Philosophical Foundations of the Cognitive Science of Religion

 

Coming Soon

Table of Contents

 

  • List of Figures
  • Preface
  • Acknowledgments
  • Chapter One: Explanatory Pluralism and the Cognitive Science of Religion: Or Why Scholars in Religious Studies Should Stop Worrying about Reductionism
  • Chapter Two: Interpretation and Explanation: Problems and Promise in the Study of Religion (with E. Thomas Lawson)
  • Chapter Three: Crisis of Conscience, Riddle of Identity: Making Space for a Cognitive Approach to Religious Phenomena (with E. Thomas Lawson)
  • Chapter Four: Who Owns ‘Culture’? (with E. Thomas Lawson)
  • Chapter Five:Overcoming Barriers to a Cognitive Psychology of Religion
  • Chapter Six: Twenty-Five Years In:  Landmark Empirical Findings in the Cognitive Science of Religion
  • References
  • Index

Why Religion Is Natural and Science Is Not

 

The battle between religion and science, competing methods of knowing ourselves and our world, has been raging for many centuries. Now scientists themselves are looking at cognitive foundations of religion—and arriving at some surprising conclusions.

Over the course of the past two decades, scholars have employed insights gleaned from cognitive science, evolutionary biology, and related disciplines to illuminate the study of religion. In Why Religion is Natural and Science Is Not, Robert N. McCauley, one of the founding fathers of the cognitive science of religion, argues that our minds are better suited to religious belief than to scientific inquiry. Drawing on the latest research and illustrating his argument with commonsense examples, Robert argues that religion has existed for many thousands of years in every society because the kinds of explanations it provides are precisely the kinds that come naturally to human minds. Science, on the other hand, is a much more recent and rare development because it reaches radical conclusions and requires a kind of abstract thinking that only arises consistently under very specific social conditions. Religion makes intuitive sense to us, while science requires a lot of work. Robert then draws out the larger implications of these findings. The naturalness of religion, he suggests, means that science poses no real threat to it, while the unnaturalness of science puts it in a surprisingly precarious position.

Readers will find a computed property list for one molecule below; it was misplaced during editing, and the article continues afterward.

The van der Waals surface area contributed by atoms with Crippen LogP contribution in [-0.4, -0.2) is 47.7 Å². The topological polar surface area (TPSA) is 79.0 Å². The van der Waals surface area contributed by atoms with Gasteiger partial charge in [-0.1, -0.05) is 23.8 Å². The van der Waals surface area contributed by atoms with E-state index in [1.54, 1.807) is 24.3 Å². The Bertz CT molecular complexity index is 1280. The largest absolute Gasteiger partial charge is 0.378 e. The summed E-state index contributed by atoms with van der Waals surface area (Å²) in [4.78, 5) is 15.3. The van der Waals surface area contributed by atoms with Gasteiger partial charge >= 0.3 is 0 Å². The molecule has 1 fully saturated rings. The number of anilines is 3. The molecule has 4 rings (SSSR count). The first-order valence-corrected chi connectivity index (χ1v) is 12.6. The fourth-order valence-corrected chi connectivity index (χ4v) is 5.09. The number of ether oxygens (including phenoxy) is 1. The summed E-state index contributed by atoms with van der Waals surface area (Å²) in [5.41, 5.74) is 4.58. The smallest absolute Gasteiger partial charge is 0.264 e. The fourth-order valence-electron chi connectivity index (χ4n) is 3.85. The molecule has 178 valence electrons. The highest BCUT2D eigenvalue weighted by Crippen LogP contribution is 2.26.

Rigorously argued and elegantly written, this provocative book will appeal to anyone interested in the ongoing debate between religion and science, and in the nature and workings of the human mind.

Table of Contents:

Chapter One: Natural Cognition
Chapter Two: Maturational Naturalness
Chapter Three: Unnatural Science
Chapter Four: Natural Religion
Chapter Five: Surprising Consequences
References

 

Mind and Religion: Psychological and Cognitive Foundations of Religiosity

 

Recent cognitive approaches to the study of religion have yielded much understanding by focusing on common psychological processes that all humans share. One leading theory, Harvey Whitehouse’s modes of religiosity theory, demonstrates how two distinct modes of organizing and transmitting religious traditions emerge from different ways of activating universal memory systems. In Mind and Religion, top scholars from biology to religious studies question, test, evaluate, and challenge Whitehouse’s sweeping thesis. The result is an up-to-date snapshot of the cognitive science of religion field for classes in psychology, anthropology, or history of religion.

 

Table of Contents

Introduction

Part One: The Theoretical Context
1. A Reductionistic Model of Distinct Modes of Religious Transmission
2. Modes Theory: Some Theoretical Considerations
3. Ritual Form and Ritual Frequency